Once you have a core group of idea champions who understand that acceleration is essential to helping more students complete college-level courses in English and Math, it’s time to investigate the different models you might implement:
- Mainstreaming Students into College-Level Courses
- Open-Access Integrated Reading and Writing Courses
- Pre-Statistics Courses that Bypass the Developmental Algebra Sequence
- Contextualized Instruction Embedded in Career-Technical Programs
- Mechanisms for Bypassing Levels
- Compression Models that Combine Levels of Existing Sequence
In addition to reducing sequence length and eliminating exit points, we encourage faculty to reconsider the content of existing sequences, asking: Is what we’re teaching in remedial sequences what students truly need to succeed in college-level courses?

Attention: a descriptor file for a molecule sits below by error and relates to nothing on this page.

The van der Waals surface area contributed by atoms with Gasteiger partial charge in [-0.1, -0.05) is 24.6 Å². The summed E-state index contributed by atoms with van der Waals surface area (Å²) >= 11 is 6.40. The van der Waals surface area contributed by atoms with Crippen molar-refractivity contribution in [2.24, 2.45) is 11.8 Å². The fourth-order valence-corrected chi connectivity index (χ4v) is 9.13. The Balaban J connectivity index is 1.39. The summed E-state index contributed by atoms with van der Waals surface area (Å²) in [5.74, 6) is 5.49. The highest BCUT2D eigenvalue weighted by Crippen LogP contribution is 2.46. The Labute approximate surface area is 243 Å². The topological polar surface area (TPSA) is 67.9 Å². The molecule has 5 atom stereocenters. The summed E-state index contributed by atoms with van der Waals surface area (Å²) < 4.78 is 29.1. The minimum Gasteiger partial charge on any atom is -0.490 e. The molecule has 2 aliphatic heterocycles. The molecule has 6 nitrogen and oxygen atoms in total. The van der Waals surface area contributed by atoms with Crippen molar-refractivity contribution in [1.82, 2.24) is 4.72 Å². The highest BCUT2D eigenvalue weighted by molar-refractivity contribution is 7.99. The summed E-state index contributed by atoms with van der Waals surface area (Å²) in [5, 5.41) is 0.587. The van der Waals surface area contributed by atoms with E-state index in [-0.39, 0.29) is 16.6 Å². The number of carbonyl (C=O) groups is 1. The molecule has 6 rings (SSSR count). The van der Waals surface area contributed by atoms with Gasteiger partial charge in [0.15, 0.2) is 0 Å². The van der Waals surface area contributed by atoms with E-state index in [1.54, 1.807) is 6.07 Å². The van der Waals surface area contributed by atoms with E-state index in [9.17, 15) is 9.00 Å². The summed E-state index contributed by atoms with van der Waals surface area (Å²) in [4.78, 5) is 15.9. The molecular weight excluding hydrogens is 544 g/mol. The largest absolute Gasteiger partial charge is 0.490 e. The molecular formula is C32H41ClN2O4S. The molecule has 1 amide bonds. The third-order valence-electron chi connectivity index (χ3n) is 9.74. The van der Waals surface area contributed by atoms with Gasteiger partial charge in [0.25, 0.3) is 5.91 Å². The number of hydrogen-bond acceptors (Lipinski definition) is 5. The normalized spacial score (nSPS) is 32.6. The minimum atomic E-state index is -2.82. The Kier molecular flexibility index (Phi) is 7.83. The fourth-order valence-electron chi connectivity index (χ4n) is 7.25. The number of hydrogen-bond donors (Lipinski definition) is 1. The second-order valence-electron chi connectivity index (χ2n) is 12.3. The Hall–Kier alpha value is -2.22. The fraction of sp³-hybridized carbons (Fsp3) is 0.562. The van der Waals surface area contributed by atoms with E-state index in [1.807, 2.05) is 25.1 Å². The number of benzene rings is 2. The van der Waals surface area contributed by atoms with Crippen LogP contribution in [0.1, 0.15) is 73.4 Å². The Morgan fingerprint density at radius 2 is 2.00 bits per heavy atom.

Spotlight: Chaffey College
Piloting Acceleration on a Large Scale
Originally posted: April 2011
In Spring 2011, Chaffey College launched its “Fast Track” initiative with 52 sections of accelerated courses, including not only English and Math, but also ESL, Spanish, Biology, and Astronomy.
The initiative began in Chaffey’s Enrollment and Success Management Committee. Members of the group read and discussed Hern and Snell’s article “Exponential Attrition and the Promise of Acceleration in Developmental English and Math,” then invited faculty from neighboring Citrus College to visit campus and share their own experience with acceleration. Initially, some Chaffey instructors were hesitant about acceleration. But, says Dean of Instructional Support Laura Hope, the college’s culture of experimentation and risk-tolerance helped them move ahead quickly. “We asked ourselves, ‘What’s the worst that could happen?’” (Read more…)